Did you know that saffron is obtained from a type of crocus? This is a fact that had somehow escaped me, and which I only discovered when wondering why saffron contains a compound called ‘crocin’. Turns out that, yes, there is a connection!
‘Tulip fingers’ might sound like a bizarre floral-themed version of Edward Scissorhands, but it’s actually a condition that can be caused by skin contact with tulip bulbs. It’s common amongst workers in the tulip industry, whose jobs involve sorting and packaging of tulip bulbs. This graphic takes a look at the compounds behind the condition.
Spring is here, and daffodils are blooming. You might have some in your garden, or you might pick some up at a florist to put in a vase at home. If you do, it’s a good idea to place them in a vase on their own – there are chemical reasons why daffodils and other flowers don’t mix!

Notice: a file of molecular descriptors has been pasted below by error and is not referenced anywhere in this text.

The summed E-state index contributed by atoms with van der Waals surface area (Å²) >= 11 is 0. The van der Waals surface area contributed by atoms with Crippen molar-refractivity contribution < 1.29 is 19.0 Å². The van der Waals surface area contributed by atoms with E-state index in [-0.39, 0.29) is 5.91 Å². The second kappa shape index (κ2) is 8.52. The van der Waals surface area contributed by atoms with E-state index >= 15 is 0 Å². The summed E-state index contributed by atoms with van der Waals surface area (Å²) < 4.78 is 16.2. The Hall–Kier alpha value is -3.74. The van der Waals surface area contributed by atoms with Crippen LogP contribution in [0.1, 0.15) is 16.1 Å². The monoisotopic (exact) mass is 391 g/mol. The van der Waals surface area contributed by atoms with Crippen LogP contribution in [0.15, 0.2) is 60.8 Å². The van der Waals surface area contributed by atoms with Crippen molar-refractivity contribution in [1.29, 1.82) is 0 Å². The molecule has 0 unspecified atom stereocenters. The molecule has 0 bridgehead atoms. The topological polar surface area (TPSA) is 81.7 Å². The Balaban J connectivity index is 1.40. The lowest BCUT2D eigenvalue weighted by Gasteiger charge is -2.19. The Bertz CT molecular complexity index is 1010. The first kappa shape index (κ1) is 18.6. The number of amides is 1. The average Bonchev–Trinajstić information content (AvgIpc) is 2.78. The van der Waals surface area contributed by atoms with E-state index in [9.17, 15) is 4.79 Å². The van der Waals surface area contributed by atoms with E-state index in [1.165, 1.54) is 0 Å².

In the Northern Hemisphere spring is beginning to emerge from winter, heralded by the blooming of bright yellow daffodils. This graphic featured in C&EN a few years back and looks at some interesting chemical facets of this seasonal flower: what causes its smell, its colour, and a surprising link to Alzheimer’s treatments. View the full graphic on the C&EN site.
Spring is in the air, and it’s likely that, in your local forest, so too is the distinctive scent of wild garlic. Also known as ‘ramsons’ or ‘bear’s garlic’, green carpets of wild garlic swell in the forest’s undergrowth at this time of year. Here we take a look at their chemistry, and why, if you’re out foraging for it, you want to be sure you know how to identify it!